Saturday, 1 June 2019

Flow with motivation

I believe that there is only a certain amount of tasks that humans can do where the prime motivator is that we have been asked or told to. I think these tasks use a very specific type of energy in the body and brain that needs to be replenished before it can be used again, and that this energy is different from the kind that is used when we are in a flow state where we want to do things. The motivation for these type of forced tasks is often money but it can also be things like household tasks or other obligations.

The interesting point for me is that how our mind interprets these things that we have to do can be informed, heavily, by how we frame them. A diary filled with tasks that NEED performed can easily begin to feel like work and tire us out, using up this precious slow renewing energy. The problem is that we chose to fill our diary with them so it feels like they shouldn't tire us out because we picked them, but they are still things we now feel obligated to do. If they don't get done, we will feel a similar guilt to missing a deadline or failing to deliver on a promise.

So how do we deal with this? The answer, in my mind anyway, has to do with motivation and minimalism. There are obviously some tasks that we will actually need to perform, but we can minimise the number of tasks that we perform in this way and try to ask the question "Do I really need to do this right now?". In this way we can simplify our lives and focus on the things that really matter and that we wish to do. Spending more of our time on things that we feel motivated to do allows us to tap into the state of flow that affords frictionless performance, fueled by our desire to work in the task space while in our current state of mind. Asking this question also allows us to weed out tasks that actually offer no value to our lives but we've been performing basically because we always have, or feel that we should.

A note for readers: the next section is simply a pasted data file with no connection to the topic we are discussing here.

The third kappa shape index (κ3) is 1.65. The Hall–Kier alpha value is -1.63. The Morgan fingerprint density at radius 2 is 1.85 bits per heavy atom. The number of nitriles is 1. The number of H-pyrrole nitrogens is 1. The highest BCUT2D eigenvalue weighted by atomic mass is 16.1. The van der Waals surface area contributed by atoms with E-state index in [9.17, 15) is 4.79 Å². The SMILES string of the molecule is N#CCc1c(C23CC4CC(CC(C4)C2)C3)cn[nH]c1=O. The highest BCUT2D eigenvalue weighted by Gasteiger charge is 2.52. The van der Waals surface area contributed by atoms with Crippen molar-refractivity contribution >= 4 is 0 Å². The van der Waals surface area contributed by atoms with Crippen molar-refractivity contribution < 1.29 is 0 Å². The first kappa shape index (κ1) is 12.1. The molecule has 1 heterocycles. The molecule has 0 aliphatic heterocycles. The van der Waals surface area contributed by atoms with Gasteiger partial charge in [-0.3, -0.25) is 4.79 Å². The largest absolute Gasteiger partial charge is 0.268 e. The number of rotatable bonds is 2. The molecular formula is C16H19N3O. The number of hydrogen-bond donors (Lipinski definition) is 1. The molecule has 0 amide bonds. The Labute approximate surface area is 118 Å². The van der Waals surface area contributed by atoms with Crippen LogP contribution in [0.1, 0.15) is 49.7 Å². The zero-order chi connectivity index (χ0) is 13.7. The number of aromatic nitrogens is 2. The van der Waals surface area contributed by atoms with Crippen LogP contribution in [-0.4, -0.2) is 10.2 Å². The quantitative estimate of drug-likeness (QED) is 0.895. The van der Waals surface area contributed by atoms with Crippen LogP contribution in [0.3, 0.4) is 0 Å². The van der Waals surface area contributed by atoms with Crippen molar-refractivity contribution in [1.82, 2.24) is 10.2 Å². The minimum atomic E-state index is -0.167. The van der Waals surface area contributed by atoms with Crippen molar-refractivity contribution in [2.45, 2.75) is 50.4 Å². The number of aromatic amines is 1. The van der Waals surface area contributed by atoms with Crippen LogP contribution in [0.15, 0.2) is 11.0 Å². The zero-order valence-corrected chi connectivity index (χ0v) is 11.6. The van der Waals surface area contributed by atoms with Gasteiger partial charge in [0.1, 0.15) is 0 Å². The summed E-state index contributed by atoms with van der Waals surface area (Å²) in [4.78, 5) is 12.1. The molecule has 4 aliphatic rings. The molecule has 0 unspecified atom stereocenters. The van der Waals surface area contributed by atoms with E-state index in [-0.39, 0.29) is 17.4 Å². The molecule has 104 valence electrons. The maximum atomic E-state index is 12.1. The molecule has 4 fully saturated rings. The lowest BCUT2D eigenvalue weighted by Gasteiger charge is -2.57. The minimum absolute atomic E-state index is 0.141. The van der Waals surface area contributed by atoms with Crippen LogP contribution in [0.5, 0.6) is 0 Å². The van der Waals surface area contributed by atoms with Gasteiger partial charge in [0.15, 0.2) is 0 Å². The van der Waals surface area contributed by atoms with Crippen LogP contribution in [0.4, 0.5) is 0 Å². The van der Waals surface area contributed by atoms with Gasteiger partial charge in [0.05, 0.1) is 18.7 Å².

Sunday, 21 January 2018

The hardest part of creativity

I think the hardest part about creating anything is not trusting yourself to come up with something good. It doesn't seem to matter how many things you put out, and how much you improve, you always have this nagging doubt that the thing you are currently working on will turn out trash and you have no idea what you are doing. Having the best ideas often seems to be a magical occurrence, largely outwith your control, and that is extremely frustrating.

The natural reaction to this, for most people, is to try to nail down what makes you most creative and then try to re-create that situation or circumstances. The problem with this is that we forget that our mind is working in the background, churning away on ideas. It's doing its best work when we aren't having anything to do with it. In some sense that is the true genius, the real artist in all our creative work. It's also the part of the equation that doesn't sit well with creative people because they like to see themselves as the artist, they are the creator, not some part of their brain buried deep in the background. Why do we think of our 'self' as only our conscious brain? Why do we disassociate that ancient part of our brain from our sense of self when it is clearly so important in how we view the world and what we put out into the world as our creative message?

Sunday, 19 November 2017

On the human experience